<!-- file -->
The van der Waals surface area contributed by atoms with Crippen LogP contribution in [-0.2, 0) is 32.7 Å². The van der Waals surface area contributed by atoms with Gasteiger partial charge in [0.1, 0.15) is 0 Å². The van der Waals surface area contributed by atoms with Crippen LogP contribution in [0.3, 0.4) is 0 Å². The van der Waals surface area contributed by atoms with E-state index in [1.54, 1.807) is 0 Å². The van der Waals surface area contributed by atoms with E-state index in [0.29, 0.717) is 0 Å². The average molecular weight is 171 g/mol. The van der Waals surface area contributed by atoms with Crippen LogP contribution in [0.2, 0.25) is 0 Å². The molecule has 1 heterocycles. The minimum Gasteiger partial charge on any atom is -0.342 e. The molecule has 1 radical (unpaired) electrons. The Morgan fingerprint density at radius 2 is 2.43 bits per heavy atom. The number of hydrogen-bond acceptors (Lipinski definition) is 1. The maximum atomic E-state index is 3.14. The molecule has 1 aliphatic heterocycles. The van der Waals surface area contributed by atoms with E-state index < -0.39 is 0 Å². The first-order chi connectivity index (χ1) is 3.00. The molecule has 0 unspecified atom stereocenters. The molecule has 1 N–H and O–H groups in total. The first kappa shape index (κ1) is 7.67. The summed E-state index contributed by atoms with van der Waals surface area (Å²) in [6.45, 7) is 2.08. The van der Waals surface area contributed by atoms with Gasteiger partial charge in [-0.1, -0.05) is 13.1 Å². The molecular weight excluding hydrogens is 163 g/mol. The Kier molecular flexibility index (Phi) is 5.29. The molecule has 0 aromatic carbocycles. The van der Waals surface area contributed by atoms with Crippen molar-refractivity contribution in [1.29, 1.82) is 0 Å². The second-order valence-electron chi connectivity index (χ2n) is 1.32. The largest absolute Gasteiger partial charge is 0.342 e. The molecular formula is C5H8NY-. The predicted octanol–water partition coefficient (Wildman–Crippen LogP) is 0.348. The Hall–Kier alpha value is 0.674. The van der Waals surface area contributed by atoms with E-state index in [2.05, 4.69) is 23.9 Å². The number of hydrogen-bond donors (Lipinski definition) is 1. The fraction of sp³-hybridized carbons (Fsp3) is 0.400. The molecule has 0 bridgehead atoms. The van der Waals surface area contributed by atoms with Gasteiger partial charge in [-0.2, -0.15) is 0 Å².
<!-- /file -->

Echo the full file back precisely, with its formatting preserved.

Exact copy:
The van der Waals surface area contributed by atoms with Crippen LogP contribution in [-0.2, 0) is 32.7 Å². The van der Waals surface area contributed by atoms with Gasteiger partial charge in [0.1, 0.15) is 0 Å². The van der Waals surface area contributed by atoms with Crippen LogP contribution in [0.3, 0.4) is 0 Å². The van der Waals surface area contributed by atoms with E-state index in [1.54, 1.807) is 0 Å². The van der Waals surface area contributed by atoms with E-state index in [0.29, 0.717) is 0 Å². The average molecular weight is 171 g/mol. The van der Waals surface area contributed by atoms with Crippen LogP contribution in [0.2, 0.25) is 0 Å². The molecule has 1 heterocycles. The minimum Gasteiger partial charge on any atom is -0.342 e. The molecule has 1 radical (unpaired) electrons. The Morgan fingerprint density at radius 2 is 2.43 bits per heavy atom. The number of hydrogen-bond acceptors (Lipinski definition) is 1. The maximum atomic E-state index is 3.14. The molecule has 1 aliphatic heterocycles. The van der Waals surface area contributed by atoms with E-state index < -0.39 is 0 Å². The first-order chi connectivity index (χ1) is 3.00. The molecule has 0 unspecified atom stereocenters. The molecule has 1 N–H and O–H groups in total. The first kappa shape index (κ1) is 7.67. The summed E-state index contributed by atoms with van der Waals surface area (Å²) in [6.45, 7) is 2.08. The van der Waals surface area contributed by atoms with Gasteiger partial charge in [-0.1, -0.05) is 13.1 Å². The molecular weight excluding hydrogens is 163 g/mol. The Kier molecular flexibility index (Phi) is 5.29. The molecule has 0 aromatic carbocycles. The van der Waals surface area contributed by atoms with Crippen molar-refractivity contribution in [1.29, 1.82) is 0 Å². The second-order valence-electron chi connectivity index (χ2n) is 1.32. The largest absolute Gasteiger partial charge is 0.342 e. The molecular formula is C5H8NY-. The predicted octanol–water partition coefficient (Wildman–Crippen LogP) is 0.348. The Hall–Kier alpha value is 0.674. The van der Waals surface area contributed by atoms with E-state index in [2.05, 4.69) is 23.9 Å². The number of hydrogen-bond donors (Lipinski definition) is 1. The fraction of sp³-hybridized carbons (Fsp3) is 0.400. The molecule has 0 bridgehead atoms. The van der Waals surface area contributed by atoms with Gasteiger partial charge in [-0.2, -0.15) is 0 Å².